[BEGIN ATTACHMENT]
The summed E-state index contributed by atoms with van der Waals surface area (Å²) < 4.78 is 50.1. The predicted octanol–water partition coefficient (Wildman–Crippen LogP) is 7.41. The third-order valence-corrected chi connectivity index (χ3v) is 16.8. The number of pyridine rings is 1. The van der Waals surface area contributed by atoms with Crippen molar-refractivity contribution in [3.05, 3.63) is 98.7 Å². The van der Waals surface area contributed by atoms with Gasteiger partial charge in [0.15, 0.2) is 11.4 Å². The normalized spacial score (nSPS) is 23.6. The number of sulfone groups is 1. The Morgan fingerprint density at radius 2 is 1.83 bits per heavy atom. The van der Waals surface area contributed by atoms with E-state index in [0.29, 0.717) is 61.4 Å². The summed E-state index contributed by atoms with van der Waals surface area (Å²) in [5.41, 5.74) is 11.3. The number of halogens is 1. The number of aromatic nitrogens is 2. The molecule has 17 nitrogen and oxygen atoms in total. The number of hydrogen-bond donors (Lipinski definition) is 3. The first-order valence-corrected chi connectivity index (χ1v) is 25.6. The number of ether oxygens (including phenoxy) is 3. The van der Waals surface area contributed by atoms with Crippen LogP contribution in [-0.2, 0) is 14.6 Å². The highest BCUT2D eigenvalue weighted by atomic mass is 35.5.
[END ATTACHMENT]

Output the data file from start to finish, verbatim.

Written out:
The summed E-state index contributed by atoms with van der Waals surface area (Å²) < 4.78 is 50.1. The predicted octanol–water partition coefficient (Wildman–Crippen LogP) is 7.41. The third-order valence-corrected chi connectivity index (χ3v) is 16.8. The number of pyridine rings is 1. The van der Waals surface area contributed by atoms with Crippen molar-refractivity contribution in [3.05, 3.63) is 98.7 Å². The van der Waals surface area contributed by atoms with Gasteiger partial charge in [0.15, 0.2) is 11.4 Å². The normalized spacial score (nSPS) is 23.6. The number of sulfone groups is 1. The Morgan fingerprint density at radius 2 is 1.83 bits per heavy atom. The van der Waals surface area contributed by atoms with E-state index in [0.29, 0.717) is 61.4 Å². The summed E-state index contributed by atoms with van der Waals surface area (Å²) in [5.41, 5.74) is 11.3. The number of halogens is 1. The number of aromatic nitrogens is 2. The molecule has 17 nitrogen and oxygen atoms in total. The number of hydrogen-bond donors (Lipinski definition) is 3. The first-order valence-corrected chi connectivity index (χ1v) is 25.6. The number of ether oxygens (including phenoxy) is 3. The van der Waals surface area contributed by atoms with Crippen LogP contribution in [-0.2, 0) is 14.6 Å². The highest BCUT2D eigenvalue weighted by atomic mass is 35.5.